Just when I would have sworn I’ve seen every variation of the model 1911 that can possibly be made, along came the Springfield Armory Emissary. It’s one of those eye-catching treatments that immediately gets your attention and has you wondering what it would be like to hold it and shoot it.
It wasn’t too long ago since it was introduced to the market — in the 1911-appropriate chambering in .45 ACP, as a full-sized model. Now, Springfield has not only released the shorter version of the gun in .45 ACP, but also introduced the pistol chambered for the very popular 9mm cartridge.
While the traditional chambering of .45 ACP is iconic — and many will say the only way to build a 1911 — I see more new 1911’s at the range chambered for 9mm. Younger shooters, or those with less hand and arm strength, tend to prefer the reduced recoil impulse that the 9mm produces from the heavy gun; particularly those that have only been familiar with polymer-framed 9mm handguns. As I overheard one IDPA shooter tell another at a match, the 9mm 1911 is, “almost like cheating”.
The Emissary 9mm is a full-sized 1911 that has a 5” match grade bull barrel, featuring a bushingless design. That barrel is forged stainless steel, and tapered to a precision fit with the slide. Beneath it sits a full-length guide rod that not only aids the accuracy of the gun but adds additional balance to the muzzle.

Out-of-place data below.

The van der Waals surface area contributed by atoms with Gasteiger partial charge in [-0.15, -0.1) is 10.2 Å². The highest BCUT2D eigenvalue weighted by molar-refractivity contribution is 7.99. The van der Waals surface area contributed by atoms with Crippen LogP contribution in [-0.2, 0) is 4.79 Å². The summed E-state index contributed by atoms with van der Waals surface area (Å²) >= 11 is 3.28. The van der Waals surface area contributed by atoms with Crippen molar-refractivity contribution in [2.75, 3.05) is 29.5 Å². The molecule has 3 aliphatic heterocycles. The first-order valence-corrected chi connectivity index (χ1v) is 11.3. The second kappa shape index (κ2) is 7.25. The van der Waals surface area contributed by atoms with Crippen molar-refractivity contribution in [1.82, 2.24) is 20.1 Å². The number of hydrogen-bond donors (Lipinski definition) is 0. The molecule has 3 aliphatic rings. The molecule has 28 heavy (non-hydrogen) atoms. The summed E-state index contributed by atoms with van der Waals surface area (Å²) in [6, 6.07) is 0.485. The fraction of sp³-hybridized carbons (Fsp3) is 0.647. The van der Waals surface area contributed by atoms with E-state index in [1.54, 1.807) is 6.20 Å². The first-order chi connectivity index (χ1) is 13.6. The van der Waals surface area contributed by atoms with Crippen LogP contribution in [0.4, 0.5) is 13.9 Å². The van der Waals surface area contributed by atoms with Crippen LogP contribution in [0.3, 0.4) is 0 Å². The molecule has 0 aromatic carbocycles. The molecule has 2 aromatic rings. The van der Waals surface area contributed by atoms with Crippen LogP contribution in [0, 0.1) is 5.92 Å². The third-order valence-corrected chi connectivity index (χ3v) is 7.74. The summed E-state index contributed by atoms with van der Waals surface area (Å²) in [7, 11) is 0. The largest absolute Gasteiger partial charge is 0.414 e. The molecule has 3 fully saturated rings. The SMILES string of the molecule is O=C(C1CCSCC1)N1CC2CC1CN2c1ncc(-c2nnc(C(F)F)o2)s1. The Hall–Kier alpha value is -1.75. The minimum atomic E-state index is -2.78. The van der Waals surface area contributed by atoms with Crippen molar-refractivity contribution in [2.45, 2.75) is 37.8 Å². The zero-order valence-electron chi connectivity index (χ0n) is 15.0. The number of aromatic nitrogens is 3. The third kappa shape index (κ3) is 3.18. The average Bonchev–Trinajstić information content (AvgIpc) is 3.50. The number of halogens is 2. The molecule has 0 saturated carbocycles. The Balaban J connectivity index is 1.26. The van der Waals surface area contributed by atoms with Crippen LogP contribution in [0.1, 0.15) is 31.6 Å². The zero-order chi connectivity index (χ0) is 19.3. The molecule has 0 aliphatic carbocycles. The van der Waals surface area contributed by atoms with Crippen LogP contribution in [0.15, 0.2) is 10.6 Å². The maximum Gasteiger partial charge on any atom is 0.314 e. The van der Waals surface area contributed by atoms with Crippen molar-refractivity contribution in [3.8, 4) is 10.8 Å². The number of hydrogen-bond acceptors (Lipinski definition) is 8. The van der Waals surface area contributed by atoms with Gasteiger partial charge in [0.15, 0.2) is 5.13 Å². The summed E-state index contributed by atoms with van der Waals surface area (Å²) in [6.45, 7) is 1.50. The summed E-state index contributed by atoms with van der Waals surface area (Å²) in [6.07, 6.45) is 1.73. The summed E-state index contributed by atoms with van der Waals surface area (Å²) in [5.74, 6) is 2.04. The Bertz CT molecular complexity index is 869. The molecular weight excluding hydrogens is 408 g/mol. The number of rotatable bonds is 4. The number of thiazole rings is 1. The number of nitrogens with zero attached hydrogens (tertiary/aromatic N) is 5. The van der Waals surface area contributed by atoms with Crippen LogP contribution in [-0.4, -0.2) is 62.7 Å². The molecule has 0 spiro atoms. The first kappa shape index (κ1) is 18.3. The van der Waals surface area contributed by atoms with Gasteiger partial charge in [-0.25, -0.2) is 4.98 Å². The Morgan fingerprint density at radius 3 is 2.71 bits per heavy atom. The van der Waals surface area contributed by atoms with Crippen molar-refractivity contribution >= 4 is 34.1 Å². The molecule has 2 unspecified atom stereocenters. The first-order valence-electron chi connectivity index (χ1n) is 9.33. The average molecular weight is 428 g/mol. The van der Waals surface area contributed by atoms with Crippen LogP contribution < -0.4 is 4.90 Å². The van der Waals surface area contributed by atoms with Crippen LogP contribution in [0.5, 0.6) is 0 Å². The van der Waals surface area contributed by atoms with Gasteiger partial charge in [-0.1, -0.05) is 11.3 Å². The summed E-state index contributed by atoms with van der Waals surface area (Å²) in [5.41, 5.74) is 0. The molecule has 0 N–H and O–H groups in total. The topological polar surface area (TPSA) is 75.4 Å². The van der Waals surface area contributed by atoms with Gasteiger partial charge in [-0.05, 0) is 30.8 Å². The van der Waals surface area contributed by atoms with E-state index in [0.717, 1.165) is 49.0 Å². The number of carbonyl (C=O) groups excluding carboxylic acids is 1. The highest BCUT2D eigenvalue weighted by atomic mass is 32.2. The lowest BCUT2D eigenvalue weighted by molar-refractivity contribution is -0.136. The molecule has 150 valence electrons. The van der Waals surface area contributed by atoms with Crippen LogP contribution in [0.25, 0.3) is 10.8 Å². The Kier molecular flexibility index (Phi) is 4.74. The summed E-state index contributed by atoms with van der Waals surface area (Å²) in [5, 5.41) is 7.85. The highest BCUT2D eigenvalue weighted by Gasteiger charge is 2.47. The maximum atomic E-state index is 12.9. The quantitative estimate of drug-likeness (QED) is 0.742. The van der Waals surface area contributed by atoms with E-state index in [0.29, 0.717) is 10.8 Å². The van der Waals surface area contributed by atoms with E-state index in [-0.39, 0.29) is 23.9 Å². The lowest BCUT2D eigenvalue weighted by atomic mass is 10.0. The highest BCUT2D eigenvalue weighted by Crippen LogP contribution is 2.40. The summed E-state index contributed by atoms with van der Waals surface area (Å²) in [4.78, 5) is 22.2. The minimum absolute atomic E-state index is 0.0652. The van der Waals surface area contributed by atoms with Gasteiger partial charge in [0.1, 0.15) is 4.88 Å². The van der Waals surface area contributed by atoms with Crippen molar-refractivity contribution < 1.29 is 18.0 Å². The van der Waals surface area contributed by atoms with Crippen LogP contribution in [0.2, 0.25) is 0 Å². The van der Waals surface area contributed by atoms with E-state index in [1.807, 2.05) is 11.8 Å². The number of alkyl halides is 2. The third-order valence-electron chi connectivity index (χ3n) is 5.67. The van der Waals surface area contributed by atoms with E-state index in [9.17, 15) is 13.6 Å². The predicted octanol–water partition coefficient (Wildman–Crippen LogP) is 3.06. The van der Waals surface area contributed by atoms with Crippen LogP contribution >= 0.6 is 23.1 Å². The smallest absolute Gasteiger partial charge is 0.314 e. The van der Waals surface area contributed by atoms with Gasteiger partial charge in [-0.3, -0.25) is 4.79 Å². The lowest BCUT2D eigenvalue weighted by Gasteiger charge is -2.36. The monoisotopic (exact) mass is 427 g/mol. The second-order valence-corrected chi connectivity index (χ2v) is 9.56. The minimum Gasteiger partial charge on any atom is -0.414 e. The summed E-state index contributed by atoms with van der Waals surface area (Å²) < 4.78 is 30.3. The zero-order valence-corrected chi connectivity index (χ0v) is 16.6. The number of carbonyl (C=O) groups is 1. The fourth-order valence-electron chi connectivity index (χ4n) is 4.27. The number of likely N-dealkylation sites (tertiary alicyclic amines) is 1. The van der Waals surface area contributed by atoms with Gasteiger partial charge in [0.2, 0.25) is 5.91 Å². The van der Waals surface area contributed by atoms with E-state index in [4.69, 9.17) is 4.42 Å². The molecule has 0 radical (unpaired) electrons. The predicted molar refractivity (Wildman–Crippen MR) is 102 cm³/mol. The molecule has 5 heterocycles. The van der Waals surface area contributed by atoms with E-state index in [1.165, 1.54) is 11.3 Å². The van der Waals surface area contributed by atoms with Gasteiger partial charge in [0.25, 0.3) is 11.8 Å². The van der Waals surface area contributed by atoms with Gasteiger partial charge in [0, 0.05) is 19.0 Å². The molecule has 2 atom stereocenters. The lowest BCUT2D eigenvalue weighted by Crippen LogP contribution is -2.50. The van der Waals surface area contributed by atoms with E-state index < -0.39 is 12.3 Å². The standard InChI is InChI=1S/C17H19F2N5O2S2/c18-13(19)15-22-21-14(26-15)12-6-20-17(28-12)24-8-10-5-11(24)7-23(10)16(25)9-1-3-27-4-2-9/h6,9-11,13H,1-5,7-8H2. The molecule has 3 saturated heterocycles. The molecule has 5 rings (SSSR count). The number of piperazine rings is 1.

Interestingly, the 9mm version Emissary weighs more than the .45 ACP — tipping the scale at a full 44 ounces. This is most likely due to the smaller bore, which leaves more material in the barrel. The frame is also forged stainless steel, and the slide is nicely blued forged carbon steel. Other dimensions are typical of the full-sized 1911 pistol.
Where it gets interesting — besides the aesthetics of the gun — is the practical function of the checkering pattern. It reminds me of a pineapple grenade — and it provides a fantastic grip for the shooter. The deep cuts of the squared pattern in the front and back straps really dig into the skin for non-slip shooting, but without the almost painful experience that some aggressive checkering can have.
The G10 grip panels carry that pattern around the sides of the grip. I found this gun to be locked in place while shooting as if my hands were a vise.
The trigger guard is squared off and oversized. This should accommodate a gloved hand nicely. Inside that square guard is a polymer trigger that is flat, with the exception of gentle curves at the top and bottom. Those curves may help the shooter index the trigger — but I think they just look great.
And boy does it shoot! Maybe it is the excellent Springfield U-Dot sights, which might be the best sights I’ve ever seen on a 1911 — but I found myself immediately dialed-in with this pistol and was able to shoot tight consistent groups, no matter what ammo I used.
The Emissary 9mm slips nicely into a gap that is often unfilled, between the entry-level or budget-friendly 1911, and those top-shelf models that can cost several thousand dollars. And with a $1,349 price tag, this is a gun that is affordable while featuring high quality throughout.
The attractive two-tone look of the gun, combined with the interesting shape and cuts of the slide and the grenade-like grip panels, are bound to have people staring. And if the looks of this pistol do not get their attention — that tight group you just shot probably will!
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